American Crime can sometimes seem like a one-show attempt to tell all of the stories TV usually doesn’t tell.
Its characters are racially diverse, sure. But the series also embraces diversity of class, of geography, of perspective. The third season of the anthological miniseries, which debuts Sunday, March 12, is nothing short of breathtaking in the way it attempts to show every single level of economic comfort — or lack thereof — in and around a small North Carolina farming community. From migrant workers to big wheels in agribusiness, the season covers them all.
That sounds like too much for any series to tackle — particularly one that’s on a big broadcast network (ABC) and only gets a little more than 42 minutes in which to tell its story every week. (And then, summarily, just eight episodes in total — I’ve seen four.)
But this season is as big a step up over season two as season two was over season one. (Every season of American Crime tells a brand new story, with many of the same actors in different roles, so you can easily start with season three, though you should take time to check out season two at some point.) It’s grandly ambitious and socially conscious in a way that broadcast network TV dramas rarely are anymore, and its story deals with everything from human trafficking to dehumanizing abortion regulations to the high cost of fertility treatments.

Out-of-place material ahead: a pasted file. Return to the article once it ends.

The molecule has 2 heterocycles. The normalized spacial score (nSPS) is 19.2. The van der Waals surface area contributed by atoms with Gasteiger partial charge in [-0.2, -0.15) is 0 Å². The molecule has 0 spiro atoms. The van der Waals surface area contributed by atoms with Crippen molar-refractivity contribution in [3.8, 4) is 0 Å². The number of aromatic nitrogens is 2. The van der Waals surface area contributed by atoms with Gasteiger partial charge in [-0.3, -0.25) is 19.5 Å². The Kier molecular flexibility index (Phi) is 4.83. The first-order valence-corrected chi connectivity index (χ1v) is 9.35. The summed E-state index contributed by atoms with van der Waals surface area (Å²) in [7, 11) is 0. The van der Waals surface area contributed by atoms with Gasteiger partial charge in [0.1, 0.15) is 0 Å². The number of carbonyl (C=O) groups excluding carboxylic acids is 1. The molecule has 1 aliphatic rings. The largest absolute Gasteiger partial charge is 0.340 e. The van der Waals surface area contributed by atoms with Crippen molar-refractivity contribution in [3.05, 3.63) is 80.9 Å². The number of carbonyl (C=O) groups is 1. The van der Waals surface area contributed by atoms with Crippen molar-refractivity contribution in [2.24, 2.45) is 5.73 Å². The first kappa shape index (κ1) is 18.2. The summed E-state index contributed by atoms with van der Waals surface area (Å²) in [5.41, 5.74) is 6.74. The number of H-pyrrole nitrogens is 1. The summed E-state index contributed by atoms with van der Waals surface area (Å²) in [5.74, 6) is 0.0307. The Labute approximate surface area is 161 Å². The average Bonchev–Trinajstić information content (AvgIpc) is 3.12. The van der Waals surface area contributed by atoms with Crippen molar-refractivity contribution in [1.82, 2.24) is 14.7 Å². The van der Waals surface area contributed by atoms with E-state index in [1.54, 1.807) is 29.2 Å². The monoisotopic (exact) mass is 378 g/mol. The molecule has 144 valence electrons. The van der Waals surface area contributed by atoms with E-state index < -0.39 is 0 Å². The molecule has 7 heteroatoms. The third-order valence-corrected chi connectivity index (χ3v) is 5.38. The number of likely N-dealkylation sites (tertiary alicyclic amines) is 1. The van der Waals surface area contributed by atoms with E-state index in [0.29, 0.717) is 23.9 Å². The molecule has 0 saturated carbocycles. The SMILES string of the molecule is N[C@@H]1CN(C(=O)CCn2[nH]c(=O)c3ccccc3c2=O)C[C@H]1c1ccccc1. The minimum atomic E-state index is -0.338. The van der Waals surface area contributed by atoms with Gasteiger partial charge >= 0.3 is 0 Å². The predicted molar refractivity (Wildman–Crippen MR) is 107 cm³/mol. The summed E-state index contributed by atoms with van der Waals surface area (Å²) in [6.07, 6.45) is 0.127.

In American Crime’s first season (centered on a murder), this “throw everything in the pot” approach destabilized the show at its midpoint. In season two (centered on a campus sexual assault), everything worked much better, but the ending still suffered from the show’s massive ambitions. Season three (centered on, so far as I can tell, corporate exploitation of workers) already is much more confident, unified around a single massive theme: What is the cost of your existence? Whose life do you make worse, simply by being alive?
American Crime’s greatest strength is making big, abstract concepts feel vital and real
There are two standard beefs against American Crime. The first is that creator John Ridley (who writes many episodes but has stepped back from the director’s chair a bit this season) has made a series that is often a bit too bleak and humorless. This is still true (though I found myself chuckling a few times — progress!), but Ridley’s self-seriousness has gotten easier to take as the construction of individual seasons has become stronger, the execution defter.
However, the second criticism — that Ridley and his writers often dive deep into didacticism, having characters recite what amount to position papers on what’s wrong with the country they live in — has been massively improved upon. To be sure, there are still a couple of scenes where this happens, but they’re electrifying because they’re so rare.
When the season’s third hour concludes with a rally featuring a speaker earnestly imploring his listeners — including some of the season’s more privileged characters — to think about the cost of their lives, it pulls everything together, rather than pushing the audience away.